Interest rates as measured by Freddie Mac’s Primary Mortgage Market Survey ended a four-week decline and nudged higher this week in response to modest wage growth and a precipitous fall in the Chinese yuan.
Mortgage rates inched up, increasing 3 basis points to 3.94 percent from last week. Headed into the fall, interest rates will reflect tension over the September meeting of the Federal Reserve’s Open Markets Committee, with dollar appreciation weighing against possible Fed rate hikes. This week’s jobs report for July showed that the economy added 215,000 jobs, in line with expectations. Wage growth remains modest at 2.1 percent compared to the same time last year, and another solid employment report leaves a potential Fed rate hike on the table for the September meeting.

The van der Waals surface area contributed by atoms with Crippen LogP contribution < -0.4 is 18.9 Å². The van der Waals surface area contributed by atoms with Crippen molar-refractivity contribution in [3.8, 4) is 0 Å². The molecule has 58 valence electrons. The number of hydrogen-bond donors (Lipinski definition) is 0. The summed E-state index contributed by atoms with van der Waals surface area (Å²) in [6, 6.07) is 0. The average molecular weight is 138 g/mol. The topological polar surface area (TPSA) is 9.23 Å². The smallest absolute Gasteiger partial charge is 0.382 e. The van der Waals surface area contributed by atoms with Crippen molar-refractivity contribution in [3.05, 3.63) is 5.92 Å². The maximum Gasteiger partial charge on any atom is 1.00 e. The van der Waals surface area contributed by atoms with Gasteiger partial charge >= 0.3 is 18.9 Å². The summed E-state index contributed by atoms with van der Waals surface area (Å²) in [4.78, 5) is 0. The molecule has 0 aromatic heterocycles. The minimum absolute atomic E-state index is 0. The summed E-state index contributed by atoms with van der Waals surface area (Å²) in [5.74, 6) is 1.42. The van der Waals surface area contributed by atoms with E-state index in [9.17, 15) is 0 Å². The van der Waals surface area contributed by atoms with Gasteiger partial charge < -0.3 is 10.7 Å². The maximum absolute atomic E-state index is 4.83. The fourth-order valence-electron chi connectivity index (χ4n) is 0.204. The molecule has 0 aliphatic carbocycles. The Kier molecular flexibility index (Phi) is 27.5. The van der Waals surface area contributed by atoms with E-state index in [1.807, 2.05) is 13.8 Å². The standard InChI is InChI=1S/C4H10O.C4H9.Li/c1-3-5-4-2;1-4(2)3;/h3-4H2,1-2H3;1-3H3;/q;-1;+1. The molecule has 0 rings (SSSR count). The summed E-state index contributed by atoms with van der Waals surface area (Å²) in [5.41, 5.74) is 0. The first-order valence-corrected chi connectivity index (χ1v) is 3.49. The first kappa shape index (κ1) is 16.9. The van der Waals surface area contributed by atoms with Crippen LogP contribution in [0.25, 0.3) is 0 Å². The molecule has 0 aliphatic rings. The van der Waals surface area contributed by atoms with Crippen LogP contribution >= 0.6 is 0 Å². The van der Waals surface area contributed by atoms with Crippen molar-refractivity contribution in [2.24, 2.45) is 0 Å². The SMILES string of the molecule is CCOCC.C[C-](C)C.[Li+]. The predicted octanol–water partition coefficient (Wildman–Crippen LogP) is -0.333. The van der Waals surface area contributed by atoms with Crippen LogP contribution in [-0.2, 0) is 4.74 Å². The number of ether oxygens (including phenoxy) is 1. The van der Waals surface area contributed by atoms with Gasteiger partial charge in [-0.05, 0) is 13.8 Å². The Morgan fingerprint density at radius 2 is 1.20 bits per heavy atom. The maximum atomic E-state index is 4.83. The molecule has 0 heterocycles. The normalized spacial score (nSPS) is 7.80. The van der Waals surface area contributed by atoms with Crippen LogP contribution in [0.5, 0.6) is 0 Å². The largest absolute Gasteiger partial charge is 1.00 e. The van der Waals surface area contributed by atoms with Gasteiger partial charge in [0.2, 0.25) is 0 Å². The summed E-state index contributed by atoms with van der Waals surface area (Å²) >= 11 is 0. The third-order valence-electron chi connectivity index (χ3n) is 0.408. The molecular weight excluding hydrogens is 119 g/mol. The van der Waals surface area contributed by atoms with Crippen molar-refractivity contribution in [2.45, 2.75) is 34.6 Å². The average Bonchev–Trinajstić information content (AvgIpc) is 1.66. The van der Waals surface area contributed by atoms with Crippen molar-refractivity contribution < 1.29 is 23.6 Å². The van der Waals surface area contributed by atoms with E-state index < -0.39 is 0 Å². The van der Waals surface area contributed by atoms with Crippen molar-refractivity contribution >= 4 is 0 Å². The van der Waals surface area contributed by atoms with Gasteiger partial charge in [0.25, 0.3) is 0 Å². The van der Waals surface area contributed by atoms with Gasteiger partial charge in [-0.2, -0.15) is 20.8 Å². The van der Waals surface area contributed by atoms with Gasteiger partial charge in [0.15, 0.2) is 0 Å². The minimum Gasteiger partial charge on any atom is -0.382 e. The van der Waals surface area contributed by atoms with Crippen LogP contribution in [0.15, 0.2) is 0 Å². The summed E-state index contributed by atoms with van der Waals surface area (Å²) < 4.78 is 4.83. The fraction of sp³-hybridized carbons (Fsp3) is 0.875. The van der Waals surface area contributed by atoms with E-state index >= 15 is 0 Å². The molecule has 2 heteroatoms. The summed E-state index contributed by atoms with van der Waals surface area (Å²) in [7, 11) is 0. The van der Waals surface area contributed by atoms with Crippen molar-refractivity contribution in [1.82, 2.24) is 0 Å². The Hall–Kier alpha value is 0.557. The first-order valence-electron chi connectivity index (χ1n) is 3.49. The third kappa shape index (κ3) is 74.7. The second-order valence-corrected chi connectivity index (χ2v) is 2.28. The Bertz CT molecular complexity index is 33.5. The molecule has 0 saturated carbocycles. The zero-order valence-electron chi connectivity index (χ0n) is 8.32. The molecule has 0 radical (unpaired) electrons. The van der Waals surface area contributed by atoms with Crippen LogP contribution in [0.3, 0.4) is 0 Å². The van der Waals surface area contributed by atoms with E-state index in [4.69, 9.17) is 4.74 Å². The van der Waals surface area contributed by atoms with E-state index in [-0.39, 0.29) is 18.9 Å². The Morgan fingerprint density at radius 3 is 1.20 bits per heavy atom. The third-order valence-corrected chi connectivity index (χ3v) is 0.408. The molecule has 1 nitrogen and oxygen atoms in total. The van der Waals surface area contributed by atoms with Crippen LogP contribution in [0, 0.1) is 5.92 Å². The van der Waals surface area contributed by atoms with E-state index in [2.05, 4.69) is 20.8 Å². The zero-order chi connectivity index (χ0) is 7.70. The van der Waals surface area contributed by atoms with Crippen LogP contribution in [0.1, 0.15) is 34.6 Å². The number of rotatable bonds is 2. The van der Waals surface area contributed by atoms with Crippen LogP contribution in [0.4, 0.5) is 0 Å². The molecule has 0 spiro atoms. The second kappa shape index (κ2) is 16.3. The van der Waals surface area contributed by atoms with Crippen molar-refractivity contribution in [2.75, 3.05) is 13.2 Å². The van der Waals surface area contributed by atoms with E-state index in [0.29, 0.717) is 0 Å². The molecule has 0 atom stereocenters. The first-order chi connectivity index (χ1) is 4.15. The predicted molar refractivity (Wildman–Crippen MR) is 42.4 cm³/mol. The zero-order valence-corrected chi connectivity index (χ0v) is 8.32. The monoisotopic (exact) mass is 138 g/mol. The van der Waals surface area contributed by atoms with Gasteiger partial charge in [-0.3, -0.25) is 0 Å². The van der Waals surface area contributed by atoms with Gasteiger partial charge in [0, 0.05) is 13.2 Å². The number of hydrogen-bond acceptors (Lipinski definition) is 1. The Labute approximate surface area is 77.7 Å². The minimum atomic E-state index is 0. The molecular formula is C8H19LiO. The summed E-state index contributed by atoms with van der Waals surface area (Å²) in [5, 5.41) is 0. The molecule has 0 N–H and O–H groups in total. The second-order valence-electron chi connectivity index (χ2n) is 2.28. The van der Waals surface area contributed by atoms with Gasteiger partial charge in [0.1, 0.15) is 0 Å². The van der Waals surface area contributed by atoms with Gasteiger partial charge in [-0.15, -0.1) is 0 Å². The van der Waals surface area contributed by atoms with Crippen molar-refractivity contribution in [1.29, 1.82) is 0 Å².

- 30-year fixed-rate mortgage (FRM) averaged 3.94 percent with an average 0.6 point for the week ending August 13, 2015, up from last week when it averaged 3.91 percent. A year ago at this time, the 30-year FRM averaged 4.12 percent.
- 15-year FRM this week averaged 3.17 percent with an average 0.6 point, up from last week when it averaged 3.13 percent. A year ago at this time, the 15-year FRM averaged 3.24 percent.
- 5-year Treasury-indexed hybrid adjustable-rate mortgage (ARM) averaged 2.93 percent this week with an average 0.5 point, down from last week when it averaged 2.95 percent. A year ago, the 5-year ARM averaged 2.97 percent.